It’s definitely evolved because I started writing when I was 16 and now I’m 22 so it’s evolved because I’ve grown, and I’ve done so much of it now that I’ve honed in my skill. I’m very selective over melodies and lyrics and now I’ve got much quicker at finding melodies that I like, so the process is a lot smoother for me now than it was before. Before it would be a bit of a struggle because I didn’t really know what I was doing. I know what I like now so therefore the writing is a lot easier and better [laughs].

 

How much of a say do you get in production, are you hands on with that too?

Chris, who I am pretty much solely working with now, and I worked together when I was 17, so we’ve known each other for five years now – he produced one of my first singles, Rumour. We’ve known each other so long and the reason we’ve kept in contact is because we have a friendship, so this whole process is nice because he’s my collaborator, it’s a team effort. We both know what kind of sounds we want to create and what we want the songs to eventually sound like, it’s all pretty hands on.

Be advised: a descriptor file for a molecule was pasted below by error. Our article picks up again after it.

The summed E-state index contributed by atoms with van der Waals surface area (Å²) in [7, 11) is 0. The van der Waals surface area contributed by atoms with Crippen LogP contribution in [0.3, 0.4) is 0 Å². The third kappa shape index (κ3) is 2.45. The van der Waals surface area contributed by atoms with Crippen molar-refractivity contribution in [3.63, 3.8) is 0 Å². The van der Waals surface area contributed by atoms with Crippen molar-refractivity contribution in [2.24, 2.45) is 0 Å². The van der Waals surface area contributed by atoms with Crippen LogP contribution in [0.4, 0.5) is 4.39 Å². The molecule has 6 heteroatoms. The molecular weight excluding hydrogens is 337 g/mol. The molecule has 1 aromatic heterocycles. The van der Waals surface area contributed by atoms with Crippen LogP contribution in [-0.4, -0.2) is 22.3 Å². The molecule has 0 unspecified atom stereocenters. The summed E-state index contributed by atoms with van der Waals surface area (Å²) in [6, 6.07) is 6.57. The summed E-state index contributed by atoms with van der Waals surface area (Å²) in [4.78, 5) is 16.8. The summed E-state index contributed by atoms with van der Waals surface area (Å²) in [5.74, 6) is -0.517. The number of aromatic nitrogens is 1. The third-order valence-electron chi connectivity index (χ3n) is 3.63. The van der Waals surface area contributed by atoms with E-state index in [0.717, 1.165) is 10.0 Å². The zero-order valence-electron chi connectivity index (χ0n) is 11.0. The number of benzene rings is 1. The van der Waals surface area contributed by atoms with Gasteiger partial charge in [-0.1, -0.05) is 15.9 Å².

Have you noticed many changes in the industry since you started?

Definitely, I think now there’s a lot more people going independent which is exciting. When I first started it was all about following suit, you had to have a label, then you had to get a feature and then you had to release the usual way, but I think that was sapping the soul out of new artists because you get signed and then a corporation has a say in what they believe you should be, but the reason that you got signed in the first place was because you were yourself and that’s what the label liked. Now a lot of artists are realising the control you can have by going independent, there’s a lot of people coming out, fucking the system and doing things exactly how they want to do them and it’s working better for them than it ever has before.